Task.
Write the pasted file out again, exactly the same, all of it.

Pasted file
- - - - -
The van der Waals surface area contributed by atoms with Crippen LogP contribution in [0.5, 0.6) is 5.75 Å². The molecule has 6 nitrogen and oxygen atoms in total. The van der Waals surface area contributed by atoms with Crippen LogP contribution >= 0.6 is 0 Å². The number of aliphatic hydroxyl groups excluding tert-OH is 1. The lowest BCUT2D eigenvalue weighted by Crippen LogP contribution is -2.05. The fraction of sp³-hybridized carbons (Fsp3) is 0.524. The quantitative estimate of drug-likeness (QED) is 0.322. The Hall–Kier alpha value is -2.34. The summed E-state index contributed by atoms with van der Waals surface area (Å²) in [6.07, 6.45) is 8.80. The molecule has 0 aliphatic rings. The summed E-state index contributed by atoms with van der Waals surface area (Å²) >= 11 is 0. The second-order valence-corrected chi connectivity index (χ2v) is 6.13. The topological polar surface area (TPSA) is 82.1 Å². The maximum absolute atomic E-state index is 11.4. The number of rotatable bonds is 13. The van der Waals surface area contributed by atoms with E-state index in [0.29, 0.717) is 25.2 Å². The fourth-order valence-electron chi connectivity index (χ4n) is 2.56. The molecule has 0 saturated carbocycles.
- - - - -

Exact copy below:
The van der Waals surface area contributed by atoms with Crippen LogP contribution in [0.5, 0.6) is 5.75 Å². The molecule has 6 nitrogen and oxygen atoms in total. The van der Waals surface area contributed by atoms with Crippen LogP contribution >= 0.6 is 0 Å². The number of aliphatic hydroxyl groups excluding tert-OH is 1. The lowest BCUT2D eigenvalue weighted by Crippen LogP contribution is -2.05. The fraction of sp³-hybridized carbons (Fsp3) is 0.524. The quantitative estimate of drug-likeness (QED) is 0.322. The Hall–Kier alpha value is -2.34. The summed E-state index contributed by atoms with van der Waals surface area (Å²) in [6.07, 6.45) is 8.80. The molecule has 0 aliphatic rings. The summed E-state index contributed by atoms with van der Waals surface area (Å²) >= 11 is 0. The second-order valence-corrected chi connectivity index (χ2v) is 6.13. The topological polar surface area (TPSA) is 82.1 Å². The maximum absolute atomic E-state index is 11.4. The number of rotatable bonds is 13. The van der Waals surface area contributed by atoms with E-state index in [0.29, 0.717) is 25.2 Å². The fourth-order valence-electron chi connectivity index (χ4n) is 2.56. The molecule has 0 saturated carbocycles.